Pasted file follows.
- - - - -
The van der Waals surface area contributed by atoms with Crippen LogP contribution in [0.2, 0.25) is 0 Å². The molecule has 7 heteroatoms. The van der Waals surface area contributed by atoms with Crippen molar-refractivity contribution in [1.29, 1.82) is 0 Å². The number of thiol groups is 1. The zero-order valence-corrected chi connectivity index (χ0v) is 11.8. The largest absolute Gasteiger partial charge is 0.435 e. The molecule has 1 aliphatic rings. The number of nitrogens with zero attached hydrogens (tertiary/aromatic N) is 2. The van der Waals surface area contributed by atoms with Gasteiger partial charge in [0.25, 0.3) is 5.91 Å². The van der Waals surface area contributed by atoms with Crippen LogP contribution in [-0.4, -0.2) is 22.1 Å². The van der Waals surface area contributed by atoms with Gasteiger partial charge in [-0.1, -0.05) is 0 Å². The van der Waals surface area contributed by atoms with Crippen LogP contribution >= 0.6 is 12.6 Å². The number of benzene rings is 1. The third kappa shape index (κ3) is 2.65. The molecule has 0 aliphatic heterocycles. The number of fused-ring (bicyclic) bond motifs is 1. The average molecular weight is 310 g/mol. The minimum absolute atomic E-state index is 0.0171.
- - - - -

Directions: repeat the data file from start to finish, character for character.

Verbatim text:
The van der Waals surface area contributed by atoms with Crippen LogP contribution in [0.2, 0.25) is 0 Å². The molecule has 7 heteroatoms. The van der Waals surface area contributed by atoms with Crippen molar-refractivity contribution in [1.29, 1.82) is 0 Å². The number of thiol groups is 1. The zero-order valence-corrected chi connectivity index (χ0v) is 11.8. The largest absolute Gasteiger partial charge is 0.435 e. The molecule has 1 aliphatic rings. The number of nitrogens with zero attached hydrogens (tertiary/aromatic N) is 2. The van der Waals surface area contributed by atoms with Gasteiger partial charge in [0.25, 0.3) is 5.91 Å². The van der Waals surface area contributed by atoms with Crippen LogP contribution in [-0.4, -0.2) is 22.1 Å². The van der Waals surface area contributed by atoms with Gasteiger partial charge in [-0.1, -0.05) is 0 Å². The van der Waals surface area contributed by atoms with Crippen LogP contribution >= 0.6 is 12.6 Å². The number of benzene rings is 1. The third kappa shape index (κ3) is 2.65. The molecule has 0 aliphatic heterocycles. The number of fused-ring (bicyclic) bond motifs is 1. The average molecular weight is 310 g/mol. The minimum absolute atomic E-state index is 0.0171.